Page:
Nick Hackworth

LA Nocturne: Artist Jeneleen Floyd Unveils Sensual New Work Inspired by Hollywood Noir

Interviews Nowness

Artist Jeneleen Floyd Unveils Sensual New Work Inspired by Hollywood Noir

Anatomical drawings come to life and vintage pinups frolick with butterflies in today’s short LA Nocturne, created from the signature collages of Jeneleen Floyd. The animation is set to the backdrop of photographer Max Yavno and Lee Shippey’s 1950s tome The Los Angeles Book, found in a thrift store in Floyd's SoCal neighborhood of Echo Park. “I hadn't intended on using it for collages,” explains the artist, whose creations were recently displayed at the 2012 Santorini Biennale of Arts in Greece and feature in this month's “Kiss Me Deadly: Contemporary Neo-Noir from Los Angeles” at London's Paradise Row gallery. “When I started working on the concept for the show I instantly went and grabbed it from my shelf. I decided to use the book as the character itself.” The exhibition, curated by Texas-born art consultant Price Latimer Agah, examines representations of Tinseltown and its history through works from artists such as Jonah Freeman & Justin Lowe, Francesca Gabbiani, Mark Hagen and Glenn Kaino. “It has all the elements of a great neo-noir,” says Agah of today's video. “Symbolic allusions, a stark palette, foreboding music, femmes fatales, jarring editing and a dark mood of hopelessness and romanticism.” We quizzed Floyd on the lighter side of life in California and the Hollywood of her fantasies.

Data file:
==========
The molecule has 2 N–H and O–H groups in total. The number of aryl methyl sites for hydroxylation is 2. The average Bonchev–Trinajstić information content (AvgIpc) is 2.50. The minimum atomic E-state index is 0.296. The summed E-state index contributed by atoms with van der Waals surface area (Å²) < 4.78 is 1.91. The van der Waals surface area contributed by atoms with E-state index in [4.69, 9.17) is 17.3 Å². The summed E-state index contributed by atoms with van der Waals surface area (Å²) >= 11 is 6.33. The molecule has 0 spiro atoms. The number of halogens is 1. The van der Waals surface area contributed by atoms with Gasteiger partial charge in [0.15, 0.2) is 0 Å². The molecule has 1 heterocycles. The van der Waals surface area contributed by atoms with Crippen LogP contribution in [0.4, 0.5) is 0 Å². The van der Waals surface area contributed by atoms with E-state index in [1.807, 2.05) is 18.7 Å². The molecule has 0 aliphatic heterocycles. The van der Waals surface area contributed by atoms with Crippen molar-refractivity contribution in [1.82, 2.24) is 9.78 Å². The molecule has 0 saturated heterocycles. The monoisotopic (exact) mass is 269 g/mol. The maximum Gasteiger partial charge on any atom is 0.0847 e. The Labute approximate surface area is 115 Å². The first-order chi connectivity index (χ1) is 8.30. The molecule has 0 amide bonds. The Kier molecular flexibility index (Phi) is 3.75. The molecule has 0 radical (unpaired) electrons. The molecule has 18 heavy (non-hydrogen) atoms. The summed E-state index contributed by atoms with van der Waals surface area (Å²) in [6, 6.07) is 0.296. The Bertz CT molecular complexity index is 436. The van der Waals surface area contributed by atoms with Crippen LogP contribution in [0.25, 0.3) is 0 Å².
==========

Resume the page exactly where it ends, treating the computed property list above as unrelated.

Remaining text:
What classic L.A. film do you never tire of watching?

Jeneleen Floyd: Sunset Boulevard.

What femme fatale do you most admire?

JF: Jean Harlow—she was insanely confident on screen and a Kansas City native as well.

What era of Los Angeles would you most liked to have lived in?

JF: I would have loved to be here through the 20s and 40s, to see the city when the film industry first began.

What car do you dream of driving around the city?

JF: Flying through the hills in an Aston Martin would be suitable.

Which person dead or alive most embodies the L.A. spirit?

JF: Marilyn Monroe. She embodies all the glamour and tragedy that is Los Angeles. She completely reinvented herself from meager beginnings into one of the greatest legends. It’s a dangerous
transformation that seems to only happen in Hollywood.

"Kiss Me Deadly: A Group Show of Contemporary Neo-Noir from Los Angeles" runs from January 24 to March 9 2013, at Paradise Row in London.